At a 2001 conference, Supreme Court nominee Sonia Sotomayor uttered these now-famous words:
“I would hope that a wise Latina woman with the richness of her experiences would more often than not reach a better conclusion than a white male who hasn’t lived that life.”
The White House has acknowledged that Sotomayor used a “poor” choice of words. Yet some people are trying to defend Sotomayor’s comments not on the merits of the comments, or even by stating that Sotomayor misspoke, but by distorting comments by prior Republican Supreme Court nominees.
In a post titled Reagan Appointee Sandra Day O’Connor Said Gender, Race Impact Judging, The Plum Line blog gets the award for most misleading headline of the day. Here is the intro to the post:
Sonia Sotomayor is taking a beating from conservatives for her 2001 speech saying that gender and race will inevitably impact one’s judgment and jurisprudence.
But guess who said something very similar? Moderately conservative Sandra Day O’Connor, who was appointed to the Supreme Court by Ronald Reagan in 1981.
Said something very similar? Keep reading, and the opposite is true. Here is the O’Connor statement quoted (the bold highlighting is as printed at The Plum Line, the italics are mine):
“My experience as a legislator gives me a different perspective. Also, I bring to the court the perspective of a woman primarily in a sense that I am female, just as I am white, a college graduate, etc.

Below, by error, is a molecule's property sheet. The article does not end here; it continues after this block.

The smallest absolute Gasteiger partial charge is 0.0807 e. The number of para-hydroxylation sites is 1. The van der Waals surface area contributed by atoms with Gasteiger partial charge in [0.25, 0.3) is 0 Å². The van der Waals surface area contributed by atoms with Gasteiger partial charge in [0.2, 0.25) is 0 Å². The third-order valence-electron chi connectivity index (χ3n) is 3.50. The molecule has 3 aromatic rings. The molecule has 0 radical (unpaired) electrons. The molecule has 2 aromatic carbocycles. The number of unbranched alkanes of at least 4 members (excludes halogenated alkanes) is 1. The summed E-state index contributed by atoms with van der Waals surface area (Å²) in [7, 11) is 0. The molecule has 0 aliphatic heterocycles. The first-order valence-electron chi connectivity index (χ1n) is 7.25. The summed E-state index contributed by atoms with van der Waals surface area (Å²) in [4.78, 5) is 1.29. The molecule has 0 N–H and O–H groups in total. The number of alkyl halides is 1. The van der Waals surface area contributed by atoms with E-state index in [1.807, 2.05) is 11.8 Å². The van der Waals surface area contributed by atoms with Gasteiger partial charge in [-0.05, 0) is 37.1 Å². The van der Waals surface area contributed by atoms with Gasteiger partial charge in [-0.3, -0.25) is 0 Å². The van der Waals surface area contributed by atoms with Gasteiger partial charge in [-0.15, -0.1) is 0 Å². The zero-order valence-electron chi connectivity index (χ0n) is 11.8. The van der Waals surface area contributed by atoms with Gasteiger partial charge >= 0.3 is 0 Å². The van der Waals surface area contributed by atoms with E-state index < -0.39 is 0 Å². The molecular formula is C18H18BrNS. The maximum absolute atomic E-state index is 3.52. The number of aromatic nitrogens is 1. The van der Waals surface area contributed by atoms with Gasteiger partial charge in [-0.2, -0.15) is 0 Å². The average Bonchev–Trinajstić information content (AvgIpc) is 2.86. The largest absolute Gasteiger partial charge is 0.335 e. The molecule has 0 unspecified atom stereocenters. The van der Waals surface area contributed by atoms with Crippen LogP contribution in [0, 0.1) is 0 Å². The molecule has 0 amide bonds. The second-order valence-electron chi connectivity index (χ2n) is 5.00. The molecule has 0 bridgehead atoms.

“Yes, I will bring the understanding of a woman to the court, but I doubt that that alone will affect my decisions,” she said. “I think the important fact about my appointment is not that I will decide cases as a woman, but that I am a woman who will get to decide cases.”
O’Connors statement, as quoted, is the opposite of the headline, and nothing like what Sotomayor said. The author acknowledges this later in the post:
To be clear, O’Connor’s sentiments aren’t identical to Sotomayor’s. O’Connor was to a degree downplaying the impact her gender might have.
Sotomayor played up the importance of her gender and ethnicity, while O’Connor downplayed those factors, yet the point of the The Plum Line post — until that final admission — is that the two sets of comments were similar. A blogger at DailyKos cites The Plum Line post as authority, ignoring the admonition (quoted immediately above) that the headline and thesis of the post are not actually correct.
While some people will say anything to defeat the Sotomayor nomination, it is equally clear that others will say anything in support of Sotomayor.
UPDATE: Sister Toldjah has a good analysis of The Plum Line post as well as other posts misrepresenting comments by Samuel Alito.